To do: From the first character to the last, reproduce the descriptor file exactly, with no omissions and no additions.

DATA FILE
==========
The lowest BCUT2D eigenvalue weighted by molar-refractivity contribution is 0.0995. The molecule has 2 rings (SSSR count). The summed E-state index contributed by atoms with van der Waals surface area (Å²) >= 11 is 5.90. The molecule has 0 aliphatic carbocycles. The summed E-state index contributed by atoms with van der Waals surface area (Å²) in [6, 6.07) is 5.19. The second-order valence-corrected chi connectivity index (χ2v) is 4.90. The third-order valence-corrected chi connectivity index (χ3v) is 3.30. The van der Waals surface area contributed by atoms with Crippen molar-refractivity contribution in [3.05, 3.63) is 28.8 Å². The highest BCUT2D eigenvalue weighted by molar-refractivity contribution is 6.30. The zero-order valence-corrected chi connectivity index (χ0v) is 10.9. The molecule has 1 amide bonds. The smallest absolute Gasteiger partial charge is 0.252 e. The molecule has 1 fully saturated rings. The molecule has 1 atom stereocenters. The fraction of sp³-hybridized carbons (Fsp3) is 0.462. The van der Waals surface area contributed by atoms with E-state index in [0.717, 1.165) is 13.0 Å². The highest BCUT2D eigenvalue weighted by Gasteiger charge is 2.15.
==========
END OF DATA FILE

The lowest BCUT2D eigenvalue weighted by molar-refractivity contribution is 0.0995. The molecule has 2 rings (SSSR count). The summed E-state index contributed by atoms with van der Waals surface area (Å²) >= 11 is 5.90. The molecule has 0 aliphatic carbocycles. The summed E-state index contributed by atoms with van der Waals surface area (Å²) in [6, 6.07) is 5.19. The second-order valence-corrected chi connectivity index (χ2v) is 4.90. The third-order valence-corrected chi connectivity index (χ3v) is 3.30. The van der Waals surface area contributed by atoms with Crippen molar-refractivity contribution in [3.05, 3.63) is 28.8 Å². The highest BCUT2D eigenvalue weighted by molar-refractivity contribution is 6.30. The zero-order valence-corrected chi connectivity index (χ0v) is 10.9. The molecule has 1 amide bonds. The smallest absolute Gasteiger partial charge is 0.252 e. The molecule has 1 fully saturated rings. The molecule has 1 atom stereocenters. The fraction of sp³-hybridized carbons (Fsp3) is 0.462. The van der Waals surface area contributed by atoms with E-state index in [0.717, 1.165) is 13.0 Å². The highest BCUT2D eigenvalue weighted by Gasteiger charge is 2.15.